## Effects of Electric Current Science Notes

Important Points :

• A material which has very low electrical resistance is called a good conductor of electricity. Examples: silver, copper, aluminium.
• A material which has extremely high electrical resistance is called an insulator of electricity.
• Examples : rubber, wood, glass.
• When we pick up a piece of iron resting on the ground, we don’t get electric shock because that piece does not carry any electric current at that time.

Energy transfer in electric circuit :

→ Electric power : Electric power is the electric work done per unit time or electric energy used per unit time. Its SI unit is the watt (W).

→ Electric power (P)
=
P = VI = I2R = V2/R.

→ Mechanical power (P)

→ The watt: If one joule of electric work is done per second, the electric power is 1 watt.
1 watt (W) = $$\frac{1 \text { joule }(\mathrm{J})}{1 \text { second }(\mathrm{s})}$$

→  Commercial unit of electric energy : The commercial unit of electric energy is the kilowatt-hour (kWh).
1 kW.h -3.6 × 106 J
It is commonly known as the unit.

→  The unit of electric power 1 W is a very small unit, hence 1000 W or 1 kW is used as a unit to measure electric power, in practice. If 1 kW power is used for 1 hour, it will mean 1 kW × 1h of electric energy is used 1 kW.h -1 kilowatt-hour = 1000 W × 3600 S
= 3.6 × 106 W.s = 3.6 × 106 J

→  Electricity bill : Electricity bill shows the consumption of units (i.e., kW.h) and the cost of using electric energy Check monthly electricity bill received from the Electricity Distribution Co. Ltd. Observe various details and get information about them. The electricity bill specifies the usage in ‘Units’. What is this unit? When 1 kW.h electric energy is used, it is termed as 1 unit of energy.

Heating effect of electric current :

→  Joule’s law about heating effect of electric current: The quantity of heat produced (H) in a conductor of resistance R, when a current I flows through it for a time t is directly proportional to

• the square of the current
• the resistance of the conductor
• the time for which the current flows.

→  H = I2 Rt = VIt = $$\frac{V^{2}}{R}$$t, where V is the potential difference (RI) across the conductor. Here, H is expressed in joule, V in volt, I in ampere, R in ohm and t in second. 1 calorie (cal) = 4.18 joules (J). With V in volt, I in ampere, R in ohm and t in second, we have:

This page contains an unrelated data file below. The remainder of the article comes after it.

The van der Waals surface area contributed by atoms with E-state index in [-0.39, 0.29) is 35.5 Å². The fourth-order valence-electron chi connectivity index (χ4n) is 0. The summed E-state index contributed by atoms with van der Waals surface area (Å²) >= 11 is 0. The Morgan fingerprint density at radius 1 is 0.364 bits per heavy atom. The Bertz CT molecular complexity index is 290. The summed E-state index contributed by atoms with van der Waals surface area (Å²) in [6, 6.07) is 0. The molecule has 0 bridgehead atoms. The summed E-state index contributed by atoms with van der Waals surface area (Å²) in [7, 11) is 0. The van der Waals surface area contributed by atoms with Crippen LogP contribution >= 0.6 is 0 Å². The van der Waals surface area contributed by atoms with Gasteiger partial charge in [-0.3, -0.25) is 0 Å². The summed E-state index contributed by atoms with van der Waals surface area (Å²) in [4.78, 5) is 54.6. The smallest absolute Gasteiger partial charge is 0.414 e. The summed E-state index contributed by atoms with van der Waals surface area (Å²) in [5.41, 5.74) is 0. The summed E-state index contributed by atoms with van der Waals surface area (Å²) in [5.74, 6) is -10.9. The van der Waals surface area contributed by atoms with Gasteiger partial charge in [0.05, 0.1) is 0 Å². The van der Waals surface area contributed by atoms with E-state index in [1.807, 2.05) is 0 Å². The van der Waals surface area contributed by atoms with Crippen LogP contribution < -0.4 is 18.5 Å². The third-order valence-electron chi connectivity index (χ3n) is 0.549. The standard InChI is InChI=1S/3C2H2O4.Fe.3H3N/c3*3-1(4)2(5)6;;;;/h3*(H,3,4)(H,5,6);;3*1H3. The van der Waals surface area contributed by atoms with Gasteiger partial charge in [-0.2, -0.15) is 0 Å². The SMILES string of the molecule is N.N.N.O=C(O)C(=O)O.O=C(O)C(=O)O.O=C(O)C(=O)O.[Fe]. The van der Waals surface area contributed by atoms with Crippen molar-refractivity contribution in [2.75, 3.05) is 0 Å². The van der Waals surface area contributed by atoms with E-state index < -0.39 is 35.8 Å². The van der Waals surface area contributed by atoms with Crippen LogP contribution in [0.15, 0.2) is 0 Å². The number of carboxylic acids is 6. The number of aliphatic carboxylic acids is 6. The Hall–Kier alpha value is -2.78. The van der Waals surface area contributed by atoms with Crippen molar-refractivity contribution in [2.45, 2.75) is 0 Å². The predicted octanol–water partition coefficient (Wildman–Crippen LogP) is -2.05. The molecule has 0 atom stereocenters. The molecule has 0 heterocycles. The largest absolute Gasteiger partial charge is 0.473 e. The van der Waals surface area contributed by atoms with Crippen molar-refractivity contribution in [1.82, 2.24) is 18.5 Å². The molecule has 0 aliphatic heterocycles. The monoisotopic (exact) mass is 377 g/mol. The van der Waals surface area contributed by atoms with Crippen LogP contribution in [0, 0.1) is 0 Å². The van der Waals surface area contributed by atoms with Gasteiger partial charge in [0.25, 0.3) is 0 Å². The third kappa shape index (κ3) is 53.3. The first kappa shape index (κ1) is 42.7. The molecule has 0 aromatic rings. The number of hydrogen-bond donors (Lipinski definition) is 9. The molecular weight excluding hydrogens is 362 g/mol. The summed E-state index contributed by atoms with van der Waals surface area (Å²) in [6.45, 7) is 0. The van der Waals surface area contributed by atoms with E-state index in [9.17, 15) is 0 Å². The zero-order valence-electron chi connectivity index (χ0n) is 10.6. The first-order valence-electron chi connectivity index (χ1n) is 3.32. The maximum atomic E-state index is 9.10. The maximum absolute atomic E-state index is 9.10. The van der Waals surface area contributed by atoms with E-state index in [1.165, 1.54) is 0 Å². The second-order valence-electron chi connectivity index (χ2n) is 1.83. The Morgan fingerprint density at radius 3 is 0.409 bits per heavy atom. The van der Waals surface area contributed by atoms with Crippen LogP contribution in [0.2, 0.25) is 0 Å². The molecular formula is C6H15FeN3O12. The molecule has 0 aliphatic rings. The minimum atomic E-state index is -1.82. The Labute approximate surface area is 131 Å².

→  The working of an electric bulb, electric iron, fuse wire, etc., is based on the heating effect of electric current

Magnetic effect of electric current :

→  When an electric current is passed through an electric resistor (electric conductor), heat is produced in it. Passage of electric current through a conductor also produces a magnetic field around it. This effect, called magnetic effect of electric current, was discovered by Hans Christian Oersted. The unit of intensity of magnetic field, the oersted, is named after him.

→  Oersted’s discovery : Hans Christian Oersted (1777 – 1851), Danish physicist, discovered the magnetic effect of electric current in 1820. He observed the deflection of a compass needle when placed near a wire carrying an electric current. The experiment described on page 51 of the textbook refers to his discovery.

→  Right hand thumb rule : Imagine that you have held a current-carrying straight conductor in your right hand in such a way that your thumb points in the direction of the current. Then turn your fingers around the conductor. The direction of the fingers is the direction of the magnetic lines of force produced by the current.

Magnetic field due to a current-carrying conductor :

• The intensity of the magnetic field produced at a given point is directly proportional to the current passing through the conductor.
• The intensity of the magnetic field produced by a given current in the conductor decreases as the distance from the conductor increases.

→ A magnetic field is produced around a straight current-carrying conductor. If the current is unchanged, this magnetic field reduces as the distance from the wire increases. Therefore, the concentric circles representing the magnetic lines of force are shown bigger and rarefied as conditioners, use of electricity in shops, etc.

→ As a result, excessive current is drawn from the transformer supplying the electricity, and if the capacity of the transformer is insufficient, its fuse wire melts and the supply gets shut down. Such events occur due to overloading.

→ These days miniature circuit breaker (MCB) switches are used in homes. When the current in the circuit suddenly increases this switch opens and current stops. Different types of MCBs are in use. For the entire house, however the usual fuse wire is used.

• Lamps, TV, computer, electric fan, electric bell.
• Heating effect, magnetic effect, production of light, conversion of electric energy into mechanical energy and the conversion of that mechanical energy into sound.